Round & Round: Modeling Closed Loop Vehicle Systems
We have many names for autonomous vehicles that are used for assembly, material handling, and logistics in today’s manufacturing facilities. These include Automatic Guided Vehicles (AGVS), Rail Guided Vehicles (RGC), and Automatic Guided Carts (AGC). Today, we’ll focus on using these carts in a closed loop as part of an assembly process where the vehicles move between stations where the vehicle stops for an assembly process.
Typically, we are trying to determine the optimal number of vehicles and the expected throughput of the system. The vehicles can be quite expensive so finding the right number can dramatically impact the ROI of a system.
Many factors need to be considered when modeling these closed loop systems such as the vehicle parameters, the time spent at each station, vehicle spacing, assembly sequence, battery charge, and rework versus rebuild decisions.
These vehicle systems are very sensitive to speed, spacing, and the timing between locations. It is essential to use simulations that are at the proper scale and to model the actual vehicle speed, accelerations, and deceleration rather than just assuming an index time between stations. The reality of how these systems are installed introduces variable spacing, curves, and vehicle design changes that will impact how the vehicle moves through the system. The image below shows a typical vehicle and some of the parameters used when modeling the vehicle. Having a scaled drawing of the facility layout coupled with these parameters allows for an accurate model of the system.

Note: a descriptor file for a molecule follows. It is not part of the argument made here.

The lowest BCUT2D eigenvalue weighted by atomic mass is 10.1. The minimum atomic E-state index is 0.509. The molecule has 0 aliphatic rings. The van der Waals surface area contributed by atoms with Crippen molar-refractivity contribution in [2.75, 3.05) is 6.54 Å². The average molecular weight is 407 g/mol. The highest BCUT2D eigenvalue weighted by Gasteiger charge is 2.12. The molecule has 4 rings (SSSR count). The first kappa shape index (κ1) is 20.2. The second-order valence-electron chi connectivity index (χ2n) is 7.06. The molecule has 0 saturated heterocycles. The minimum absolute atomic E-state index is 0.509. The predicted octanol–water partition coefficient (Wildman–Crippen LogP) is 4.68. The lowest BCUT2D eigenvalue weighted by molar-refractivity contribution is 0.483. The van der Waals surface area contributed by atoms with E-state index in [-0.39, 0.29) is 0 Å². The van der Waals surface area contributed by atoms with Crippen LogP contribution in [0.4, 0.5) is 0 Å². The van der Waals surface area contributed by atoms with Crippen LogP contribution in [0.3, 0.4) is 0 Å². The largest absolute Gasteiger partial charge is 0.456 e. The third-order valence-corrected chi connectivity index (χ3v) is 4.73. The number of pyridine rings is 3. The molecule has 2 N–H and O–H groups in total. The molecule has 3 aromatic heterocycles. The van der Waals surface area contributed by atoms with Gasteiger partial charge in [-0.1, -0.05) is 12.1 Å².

Cycle Time & Process Exceptions
The amount of time that vehicle needs to stop in each station is also critical. This time can be impacted by process and by random exceptions that occur. The process time may vary based on the type of part being built. Often in automotive applications the production lines may process a dozen different types of parts down the line in any order. This variation in cycle time can be dramatic and will impact the overall speed of the line. The chart below shows the gross capabilities of a line that has 13 different families of parts being produced.
Some of the later families have half of the total throughput of others. The production mix will dictate how often each family is produced. It is critical to understand how that product mix impacts the ability of the line to deliver at the required rate. It is often necessary to move content between stations to balance lines. In cases where the volume is very low, it may be necessary to accept a longer cycle time and the impact it will have production to avoid increasing the size of the line dramatically.